LONDON -- A new index of global multinational companies could shake pension fund asset allocations around the world.
The new index -- being developed by British consultant Bacon & Woodrow, index fund manager Barclays Global Investors and FTSE International, London -- likely will result in multinational companies being treated by investors as a separate asset class.
The asset allocation implications are dramatic:
* Pension funds could create multinational company portfolios as a separate asset class, hiring specialist passive or active managers. Allocations to a shrunken local index would be reduced.
* The proportion of multinationals stripped out of local indexes would vary by country. In Great Britain, with a high level of multinational representation, that could result in 40% to 45% of domestic equities being shifted into a new category, according to research by Bacon & Woodrow and BGI. In the United States, the figure is closer to 20%.
* The remaining local stocks would be more tied to domestic economics, and thus more closely linked to pension fund liabilities.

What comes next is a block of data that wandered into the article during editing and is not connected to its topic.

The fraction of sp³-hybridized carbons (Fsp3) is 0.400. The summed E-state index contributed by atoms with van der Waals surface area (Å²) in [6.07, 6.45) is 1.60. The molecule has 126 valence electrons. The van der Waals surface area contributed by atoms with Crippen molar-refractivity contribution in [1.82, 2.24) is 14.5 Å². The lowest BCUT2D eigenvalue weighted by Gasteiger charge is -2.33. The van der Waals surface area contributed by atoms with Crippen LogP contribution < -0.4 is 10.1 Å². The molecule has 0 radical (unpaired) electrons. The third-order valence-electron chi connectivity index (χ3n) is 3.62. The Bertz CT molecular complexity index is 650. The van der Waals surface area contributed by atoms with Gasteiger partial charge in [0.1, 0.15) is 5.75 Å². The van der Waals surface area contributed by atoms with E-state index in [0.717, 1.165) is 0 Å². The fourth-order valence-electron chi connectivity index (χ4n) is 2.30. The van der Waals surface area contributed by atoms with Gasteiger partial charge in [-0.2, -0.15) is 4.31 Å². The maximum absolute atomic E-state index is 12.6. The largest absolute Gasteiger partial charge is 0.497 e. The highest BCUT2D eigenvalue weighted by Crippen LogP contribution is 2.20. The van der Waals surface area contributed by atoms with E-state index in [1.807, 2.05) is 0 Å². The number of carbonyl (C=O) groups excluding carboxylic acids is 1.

* A local index is more likely to be smaller in average market capitalization and have different sector weightings.
Meanwhile, BARRA Inc. officials are researching whether truly global companies can be broken out into a separate group, although more as a tool for portfolio managers. "The answer is yes," said Andrew Rudd, chairman and chief executive officer of the Berkeley, Calif.-based consulting firm.
Even if multinationals are not segregated, he said, money managers could make better asset allocation decisions. For example, they could pick stocks that better reflect country effects, and recognize global influences on many stock prices.